Disrupted Sleeping Patterns Can also Be an Indication
Disturbances in sleeping patterns can also be a common symptom, and these may be accompanied by nightmares or ‘night terrors.’
Children may also develop obsessive or compulsive behaviors – behaviors that they feel they have little control over.
Simple changes in behavior may also be symptoms of manic depression in children, such as adopting manipulative behaviors or becoming extremely demanding.
ADHD Childhood Depression: A Confusing Mix of Depression and ADHD Symptoms
This is made even more complicated by the fact that children can suffer from both disorders at the same time, resulting in a mix of symptoms that often leaves parents tearing their own hair out in frustration.
Some experts now believe that many children with ADHD also have depression – as many as 30% of ADHD sufferers.
However, the lines of cause and effect are still not completely clear. (In other words, it’s hard to say if depression develops as a result of the ADHD and its related experiences, or if ADHD is actually caused by depression).
The differences between a child who suffers both ADHD and clinical depression, and a child who suffers from manic depression, can be very hard to distinguish.
This is something a medical professional will determine when you take your child in to be assessed – there is little value in trying to make a subtle medical assessment like this on your own, as it requires a trained eye and an intimate knowledge of the diagnosis criteria for each disorder.
Childhood Depression and Obesity: Conditions that Bite Each Other’s Tail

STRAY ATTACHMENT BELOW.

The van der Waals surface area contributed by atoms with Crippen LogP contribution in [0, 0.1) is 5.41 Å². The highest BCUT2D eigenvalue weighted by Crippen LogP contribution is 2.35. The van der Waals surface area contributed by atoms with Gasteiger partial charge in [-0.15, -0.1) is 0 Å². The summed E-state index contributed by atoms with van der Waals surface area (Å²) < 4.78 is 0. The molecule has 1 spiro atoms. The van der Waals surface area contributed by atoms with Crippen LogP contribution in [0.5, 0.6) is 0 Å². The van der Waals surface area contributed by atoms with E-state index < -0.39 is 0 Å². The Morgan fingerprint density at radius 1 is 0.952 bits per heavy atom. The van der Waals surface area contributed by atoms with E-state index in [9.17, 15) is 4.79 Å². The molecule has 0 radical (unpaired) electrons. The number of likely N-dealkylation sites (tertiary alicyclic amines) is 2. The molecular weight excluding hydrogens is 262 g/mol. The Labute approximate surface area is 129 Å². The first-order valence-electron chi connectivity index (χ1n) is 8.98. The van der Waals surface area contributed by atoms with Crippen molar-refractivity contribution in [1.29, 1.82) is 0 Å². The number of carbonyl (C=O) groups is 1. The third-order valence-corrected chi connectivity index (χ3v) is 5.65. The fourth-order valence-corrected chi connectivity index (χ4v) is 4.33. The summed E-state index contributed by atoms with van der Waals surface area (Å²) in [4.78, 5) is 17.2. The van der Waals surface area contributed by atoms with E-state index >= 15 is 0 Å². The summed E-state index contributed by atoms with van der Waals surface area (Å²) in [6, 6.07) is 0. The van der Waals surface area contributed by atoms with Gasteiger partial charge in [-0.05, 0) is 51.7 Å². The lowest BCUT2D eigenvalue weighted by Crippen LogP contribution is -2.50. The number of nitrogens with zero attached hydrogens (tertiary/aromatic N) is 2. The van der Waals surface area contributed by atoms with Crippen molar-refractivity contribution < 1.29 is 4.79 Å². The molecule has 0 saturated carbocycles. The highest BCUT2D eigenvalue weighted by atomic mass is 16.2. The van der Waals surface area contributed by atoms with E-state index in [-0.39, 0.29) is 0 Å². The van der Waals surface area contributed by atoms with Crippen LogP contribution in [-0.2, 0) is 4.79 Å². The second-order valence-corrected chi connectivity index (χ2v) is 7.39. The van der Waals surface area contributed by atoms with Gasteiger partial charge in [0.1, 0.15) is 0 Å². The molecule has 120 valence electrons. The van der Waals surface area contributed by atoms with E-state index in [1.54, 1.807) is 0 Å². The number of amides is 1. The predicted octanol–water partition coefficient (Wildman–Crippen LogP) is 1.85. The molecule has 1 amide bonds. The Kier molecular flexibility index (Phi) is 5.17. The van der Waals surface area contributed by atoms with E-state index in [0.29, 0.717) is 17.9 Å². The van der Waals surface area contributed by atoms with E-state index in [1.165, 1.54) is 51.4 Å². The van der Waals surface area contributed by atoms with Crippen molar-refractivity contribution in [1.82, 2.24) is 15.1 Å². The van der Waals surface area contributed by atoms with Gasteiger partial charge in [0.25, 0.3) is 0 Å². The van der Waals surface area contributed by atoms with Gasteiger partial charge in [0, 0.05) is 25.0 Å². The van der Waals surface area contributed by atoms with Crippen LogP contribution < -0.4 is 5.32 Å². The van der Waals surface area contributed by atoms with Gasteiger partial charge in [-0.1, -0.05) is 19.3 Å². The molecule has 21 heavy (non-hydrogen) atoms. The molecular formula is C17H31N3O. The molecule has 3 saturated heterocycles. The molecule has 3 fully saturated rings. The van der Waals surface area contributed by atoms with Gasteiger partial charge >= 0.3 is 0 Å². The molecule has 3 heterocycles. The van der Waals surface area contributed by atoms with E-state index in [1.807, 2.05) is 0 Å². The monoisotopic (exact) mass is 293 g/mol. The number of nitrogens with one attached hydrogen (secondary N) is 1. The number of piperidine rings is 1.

One of the most disturbing trends in recent years is the increasingly apparent link between childhood depression and obesity.
The Link Can Run Both Ways
And, conversely, depression can drive a child to seek the instant pleasures of fatty or sugary foods, which only leads to more severe obesity and, often, more severe depression.
It’s important to understand why obesity can be such a strong contributing factor to childhood depression.
For starters, obesity is usually the result of not only overeating, but also under-exercising. Since exercise is associated with the release of ‘happy hormones,’ a lack of exercise can lead to low levels of the brain chemicals that relate to upbeat and positive moods.
Also, the social element of obesity can be a big part of the problem. Often obese children are the target of teasing and abuse from children in their school, or even other members of their own family.
These attacks on self esteem can trigger or deepen depression in obese children.
Of course, the simplest way to reduce the risk factor posed by obesity is to get your child to eat healthy and get into the habit of exercising regularly. Simple – but certainly not easy.
However, many parents act as ‘enablers’ when it comes to childhood obesity – they don’t have the courage to say no to a demanding child, and as a result they allow a poor diet and lack of exercise to continue, even if they don’t actively encourage these things.